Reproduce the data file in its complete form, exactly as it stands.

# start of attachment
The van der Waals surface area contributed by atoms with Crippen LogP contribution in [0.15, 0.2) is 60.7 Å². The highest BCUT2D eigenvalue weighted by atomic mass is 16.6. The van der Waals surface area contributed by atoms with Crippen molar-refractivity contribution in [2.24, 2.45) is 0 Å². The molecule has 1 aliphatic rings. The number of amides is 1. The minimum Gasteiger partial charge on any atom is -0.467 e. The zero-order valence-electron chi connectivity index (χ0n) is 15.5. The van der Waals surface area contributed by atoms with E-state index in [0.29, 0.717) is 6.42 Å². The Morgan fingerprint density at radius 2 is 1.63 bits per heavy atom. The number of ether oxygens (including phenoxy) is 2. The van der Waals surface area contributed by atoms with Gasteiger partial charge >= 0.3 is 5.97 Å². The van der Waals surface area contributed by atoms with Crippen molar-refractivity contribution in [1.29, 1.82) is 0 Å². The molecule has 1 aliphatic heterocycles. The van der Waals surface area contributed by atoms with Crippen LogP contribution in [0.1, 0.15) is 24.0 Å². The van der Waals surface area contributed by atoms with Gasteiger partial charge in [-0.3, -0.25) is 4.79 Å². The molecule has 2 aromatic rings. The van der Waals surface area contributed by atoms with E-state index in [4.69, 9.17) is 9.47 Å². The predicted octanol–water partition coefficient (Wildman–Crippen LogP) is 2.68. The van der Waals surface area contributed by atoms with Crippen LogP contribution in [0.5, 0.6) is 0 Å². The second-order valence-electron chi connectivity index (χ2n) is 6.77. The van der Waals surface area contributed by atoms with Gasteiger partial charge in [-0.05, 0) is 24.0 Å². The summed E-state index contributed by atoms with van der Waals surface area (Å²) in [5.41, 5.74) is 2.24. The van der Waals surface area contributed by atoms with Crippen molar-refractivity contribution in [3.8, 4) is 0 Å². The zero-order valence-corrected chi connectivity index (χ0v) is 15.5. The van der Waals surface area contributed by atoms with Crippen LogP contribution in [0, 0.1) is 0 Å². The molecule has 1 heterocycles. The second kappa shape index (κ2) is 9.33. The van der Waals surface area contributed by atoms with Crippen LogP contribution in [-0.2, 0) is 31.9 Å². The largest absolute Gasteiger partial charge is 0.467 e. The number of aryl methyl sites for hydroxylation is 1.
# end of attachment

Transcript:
The van der Waals surface area contributed by atoms with Crippen LogP contribution in [0.15, 0.2) is 60.7 Å². The highest BCUT2D eigenvalue weighted by atomic mass is 16.6. The van der Waals surface area contributed by atoms with Crippen molar-refractivity contribution in [2.24, 2.45) is 0 Å². The molecule has 1 aliphatic rings. The number of amides is 1. The minimum Gasteiger partial charge on any atom is -0.467 e. The zero-order valence-electron chi connectivity index (χ0n) is 15.5. The van der Waals surface area contributed by atoms with E-state index in [0.29, 0.717) is 6.42 Å². The Morgan fingerprint density at radius 2 is 1.63 bits per heavy atom. The number of ether oxygens (including phenoxy) is 2. The van der Waals surface area contributed by atoms with Gasteiger partial charge >= 0.3 is 5.97 Å². The van der Waals surface area contributed by atoms with Crippen molar-refractivity contribution in [1.29, 1.82) is 0 Å². The molecule has 1 aliphatic heterocycles. The van der Waals surface area contributed by atoms with Crippen LogP contribution in [0.1, 0.15) is 24.0 Å². The van der Waals surface area contributed by atoms with Gasteiger partial charge in [-0.3, -0.25) is 4.79 Å². The molecule has 2 aromatic rings. The van der Waals surface area contributed by atoms with E-state index in [4.69, 9.17) is 9.47 Å². The predicted octanol–water partition coefficient (Wildman–Crippen LogP) is 2.68. The van der Waals surface area contributed by atoms with Crippen LogP contribution in [0.5, 0.6) is 0 Å². The second-order valence-electron chi connectivity index (χ2n) is 6.77. The van der Waals surface area contributed by atoms with Gasteiger partial charge in [-0.05, 0) is 24.0 Å². The summed E-state index contributed by atoms with van der Waals surface area (Å²) in [5.41, 5.74) is 2.24. The van der Waals surface area contributed by atoms with Crippen molar-refractivity contribution in [3.8, 4) is 0 Å². The zero-order valence-corrected chi connectivity index (χ0v) is 15.5. The van der Waals surface area contributed by atoms with Crippen LogP contribution in [0, 0.1) is 0 Å². The molecule has 1 heterocycles. The second kappa shape index (κ2) is 9.33. The van der Waals surface area contributed by atoms with Crippen LogP contribution in [-0.2, 0) is 31.9 Å². The largest absolute Gasteiger partial charge is 0.467 e. The number of aryl methyl sites for hydroxylation is 1.